Dirty, rotten “sepia”

A mix of Hurricane Ophelia and Saharan dust storms turned the sun an ominous red over much of the UK earlier this week. It also caused the sky to look an eerie yellow or, as many commented, sepia. And this fancy color word, as it turns out, has a very cuttle-y, and very un-cuddly, origin. 

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A somewhat sepia-colored sepia. (Wikimedia Commons)

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From “to” to “too”

A trend has spread on social media following the many and disturbing allegations of sexual assault and rape against Hollywood mogul Harvey Weinstein: me too, which tens of thousands women are posting to express that they, too, have been assaulted or harassed.

The little word, too, so simply yet powerfully bringing attention to how pervasive, and pernicious, sexual violence against women is. For today’s post, let’s put the etymological spotlight on it.

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“Too”: moving in the right direction. (Pixabay)

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“Superstition”: an unlucky etymology?

It’s Friday the 13th—a day of bad luck, if you are superstitious person, and a great occasion to look at the origin of the word superstition.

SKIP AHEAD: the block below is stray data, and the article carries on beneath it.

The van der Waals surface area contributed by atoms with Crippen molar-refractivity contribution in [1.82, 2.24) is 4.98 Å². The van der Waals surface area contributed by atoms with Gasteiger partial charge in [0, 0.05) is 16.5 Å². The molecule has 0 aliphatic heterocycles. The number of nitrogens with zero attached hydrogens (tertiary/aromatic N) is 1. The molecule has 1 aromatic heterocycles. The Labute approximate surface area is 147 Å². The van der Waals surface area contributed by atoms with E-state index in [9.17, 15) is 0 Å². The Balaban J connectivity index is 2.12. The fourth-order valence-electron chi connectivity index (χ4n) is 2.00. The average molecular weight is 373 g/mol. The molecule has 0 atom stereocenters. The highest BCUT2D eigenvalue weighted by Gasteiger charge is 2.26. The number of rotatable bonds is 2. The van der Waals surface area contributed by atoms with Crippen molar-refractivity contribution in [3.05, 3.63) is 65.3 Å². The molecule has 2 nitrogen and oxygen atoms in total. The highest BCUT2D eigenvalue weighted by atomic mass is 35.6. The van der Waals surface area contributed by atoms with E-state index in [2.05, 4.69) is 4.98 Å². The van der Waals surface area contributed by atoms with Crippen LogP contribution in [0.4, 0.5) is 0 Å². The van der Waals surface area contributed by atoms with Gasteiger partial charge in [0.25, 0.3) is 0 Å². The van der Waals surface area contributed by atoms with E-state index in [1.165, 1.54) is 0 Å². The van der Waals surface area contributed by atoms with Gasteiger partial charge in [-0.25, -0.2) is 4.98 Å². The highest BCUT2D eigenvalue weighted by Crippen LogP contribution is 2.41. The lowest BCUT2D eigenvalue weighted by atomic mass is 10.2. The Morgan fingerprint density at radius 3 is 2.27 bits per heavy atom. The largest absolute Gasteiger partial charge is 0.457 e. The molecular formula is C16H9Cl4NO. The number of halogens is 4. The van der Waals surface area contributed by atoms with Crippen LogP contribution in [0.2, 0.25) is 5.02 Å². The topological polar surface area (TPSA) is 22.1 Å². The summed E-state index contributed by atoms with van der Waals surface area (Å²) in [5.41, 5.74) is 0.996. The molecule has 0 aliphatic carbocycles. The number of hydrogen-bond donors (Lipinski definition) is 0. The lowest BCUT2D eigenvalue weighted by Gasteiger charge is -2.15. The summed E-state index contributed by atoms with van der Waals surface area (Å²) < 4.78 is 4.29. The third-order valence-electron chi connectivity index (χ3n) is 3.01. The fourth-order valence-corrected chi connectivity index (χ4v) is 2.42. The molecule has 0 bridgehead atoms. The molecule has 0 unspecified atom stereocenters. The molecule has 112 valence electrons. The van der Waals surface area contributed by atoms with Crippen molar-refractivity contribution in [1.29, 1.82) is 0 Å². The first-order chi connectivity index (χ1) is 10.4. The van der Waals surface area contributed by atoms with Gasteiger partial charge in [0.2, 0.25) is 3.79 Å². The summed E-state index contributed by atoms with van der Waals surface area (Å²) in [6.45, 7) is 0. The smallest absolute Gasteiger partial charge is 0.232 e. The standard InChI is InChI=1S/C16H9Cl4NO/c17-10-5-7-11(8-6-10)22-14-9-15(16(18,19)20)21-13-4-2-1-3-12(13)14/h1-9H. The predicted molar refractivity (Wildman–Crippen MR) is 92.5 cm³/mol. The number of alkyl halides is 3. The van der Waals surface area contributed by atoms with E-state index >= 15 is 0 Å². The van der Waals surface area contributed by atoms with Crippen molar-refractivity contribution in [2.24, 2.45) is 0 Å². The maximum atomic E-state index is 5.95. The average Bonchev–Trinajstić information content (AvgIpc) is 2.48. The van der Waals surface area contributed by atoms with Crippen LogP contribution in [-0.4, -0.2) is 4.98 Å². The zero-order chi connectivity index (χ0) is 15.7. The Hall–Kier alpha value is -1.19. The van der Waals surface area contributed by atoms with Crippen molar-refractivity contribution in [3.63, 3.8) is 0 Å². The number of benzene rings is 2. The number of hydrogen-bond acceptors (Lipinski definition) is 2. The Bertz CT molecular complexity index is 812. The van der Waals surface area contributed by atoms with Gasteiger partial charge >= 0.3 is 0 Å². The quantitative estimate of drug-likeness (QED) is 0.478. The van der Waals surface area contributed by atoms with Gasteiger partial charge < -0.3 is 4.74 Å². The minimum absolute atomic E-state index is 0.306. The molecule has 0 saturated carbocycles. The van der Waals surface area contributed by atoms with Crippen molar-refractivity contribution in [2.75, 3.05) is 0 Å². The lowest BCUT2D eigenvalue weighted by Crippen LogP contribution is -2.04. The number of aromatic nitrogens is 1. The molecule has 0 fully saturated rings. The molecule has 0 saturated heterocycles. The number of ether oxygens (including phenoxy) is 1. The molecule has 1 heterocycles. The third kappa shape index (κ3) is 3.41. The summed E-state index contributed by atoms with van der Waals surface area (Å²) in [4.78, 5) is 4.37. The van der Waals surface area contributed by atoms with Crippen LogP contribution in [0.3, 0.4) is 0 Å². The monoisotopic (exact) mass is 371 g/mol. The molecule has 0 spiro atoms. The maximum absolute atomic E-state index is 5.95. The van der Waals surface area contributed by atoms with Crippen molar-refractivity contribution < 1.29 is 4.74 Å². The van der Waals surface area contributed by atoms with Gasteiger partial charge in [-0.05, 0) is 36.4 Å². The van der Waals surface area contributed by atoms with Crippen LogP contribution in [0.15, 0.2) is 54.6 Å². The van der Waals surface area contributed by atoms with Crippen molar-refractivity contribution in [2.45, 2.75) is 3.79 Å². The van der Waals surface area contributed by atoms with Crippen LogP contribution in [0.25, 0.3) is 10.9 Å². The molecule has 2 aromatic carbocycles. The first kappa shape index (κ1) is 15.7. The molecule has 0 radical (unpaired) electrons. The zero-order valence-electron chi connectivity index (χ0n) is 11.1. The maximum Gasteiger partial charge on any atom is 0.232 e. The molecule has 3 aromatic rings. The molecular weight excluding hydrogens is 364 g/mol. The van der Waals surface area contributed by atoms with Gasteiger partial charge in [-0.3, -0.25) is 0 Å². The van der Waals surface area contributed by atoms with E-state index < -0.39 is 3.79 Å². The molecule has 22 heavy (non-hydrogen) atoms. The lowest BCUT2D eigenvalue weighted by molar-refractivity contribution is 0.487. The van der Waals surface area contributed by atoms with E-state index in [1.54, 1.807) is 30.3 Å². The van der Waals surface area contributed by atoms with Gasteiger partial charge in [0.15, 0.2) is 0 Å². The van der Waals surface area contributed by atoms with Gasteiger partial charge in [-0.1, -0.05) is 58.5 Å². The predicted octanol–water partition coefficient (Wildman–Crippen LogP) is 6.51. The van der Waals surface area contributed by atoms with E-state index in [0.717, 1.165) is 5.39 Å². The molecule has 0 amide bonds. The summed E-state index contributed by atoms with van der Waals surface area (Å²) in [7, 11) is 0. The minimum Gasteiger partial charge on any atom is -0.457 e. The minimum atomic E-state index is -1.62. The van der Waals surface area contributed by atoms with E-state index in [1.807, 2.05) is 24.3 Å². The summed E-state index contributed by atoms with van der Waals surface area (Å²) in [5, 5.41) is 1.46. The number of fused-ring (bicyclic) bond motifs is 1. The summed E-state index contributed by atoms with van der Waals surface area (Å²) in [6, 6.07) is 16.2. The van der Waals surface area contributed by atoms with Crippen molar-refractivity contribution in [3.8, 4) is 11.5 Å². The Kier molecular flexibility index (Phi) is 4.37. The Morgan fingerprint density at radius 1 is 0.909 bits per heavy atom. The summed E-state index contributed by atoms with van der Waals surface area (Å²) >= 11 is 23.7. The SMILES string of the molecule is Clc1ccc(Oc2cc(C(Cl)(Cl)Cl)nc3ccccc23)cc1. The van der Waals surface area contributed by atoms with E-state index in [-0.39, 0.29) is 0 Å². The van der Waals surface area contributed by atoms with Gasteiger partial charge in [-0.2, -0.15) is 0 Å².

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Got that #FridayFeeling? (Pixabay)

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“Stunt”: a real “stumper” of an etymology

After some players took a knee during the national anthem, US Vice President Mike Pence abruptly left a football game between the Indianapolis Colts and San Francisco 49ers this Sunday. But many aren’t seeing his move as a un-dignifying departurebut a political stunt, a word whose ultimate origins are, shall we say, a bit stunted.

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Stunt‘s long jump back to sports. (Pixabay)

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Under the etymological “gun”

Gun. It’s such a cruelly simple word for a terrorizing technology that is senselessly and needlessly claiming too many American lives—59 alone, as we witnessed in the horrific massacre in Las Vegas this week. Where does this deadly word derive from?

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